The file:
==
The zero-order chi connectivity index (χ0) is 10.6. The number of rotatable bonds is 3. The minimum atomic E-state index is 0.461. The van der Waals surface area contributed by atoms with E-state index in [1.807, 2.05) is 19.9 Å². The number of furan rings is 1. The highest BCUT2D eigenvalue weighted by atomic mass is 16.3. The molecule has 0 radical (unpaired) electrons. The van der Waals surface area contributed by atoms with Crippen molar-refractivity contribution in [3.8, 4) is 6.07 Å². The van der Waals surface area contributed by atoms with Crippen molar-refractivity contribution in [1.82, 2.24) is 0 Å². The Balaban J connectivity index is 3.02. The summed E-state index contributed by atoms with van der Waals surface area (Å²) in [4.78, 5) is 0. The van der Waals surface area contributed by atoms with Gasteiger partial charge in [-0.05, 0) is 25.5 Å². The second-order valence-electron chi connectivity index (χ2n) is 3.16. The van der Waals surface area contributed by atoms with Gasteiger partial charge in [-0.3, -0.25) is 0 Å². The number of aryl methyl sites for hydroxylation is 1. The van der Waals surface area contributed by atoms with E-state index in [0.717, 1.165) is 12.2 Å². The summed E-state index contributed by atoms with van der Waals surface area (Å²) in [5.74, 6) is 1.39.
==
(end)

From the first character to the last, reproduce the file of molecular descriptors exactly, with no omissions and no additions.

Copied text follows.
The zero-order chi connectivity index (χ0) is 10.6. The number of rotatable bonds is 3. The minimum atomic E-state index is 0.461. The van der Waals surface area contributed by atoms with E-state index in [1.807, 2.05) is 19.9 Å². The number of furan rings is 1. The highest BCUT2D eigenvalue weighted by atomic mass is 16.3. The molecule has 0 radical (unpaired) electrons. The van der Waals surface area contributed by atoms with Crippen molar-refractivity contribution in [3.8, 4) is 6.07 Å². The van der Waals surface area contributed by atoms with Crippen molar-refractivity contribution in [1.82, 2.24) is 0 Å². The Balaban J connectivity index is 3.02. The summed E-state index contributed by atoms with van der Waals surface area (Å²) in [4.78, 5) is 0. The van der Waals surface area contributed by atoms with Gasteiger partial charge in [-0.05, 0) is 25.5 Å². The second-order valence-electron chi connectivity index (χ2n) is 3.16. The van der Waals surface area contributed by atoms with Gasteiger partial charge in [-0.3, -0.25) is 0 Å². The number of aryl methyl sites for hydroxylation is 1. The van der Waals surface area contributed by atoms with E-state index in [0.717, 1.165) is 12.2 Å². The summed E-state index contributed by atoms with van der Waals surface area (Å²) in [5.74, 6) is 1.39.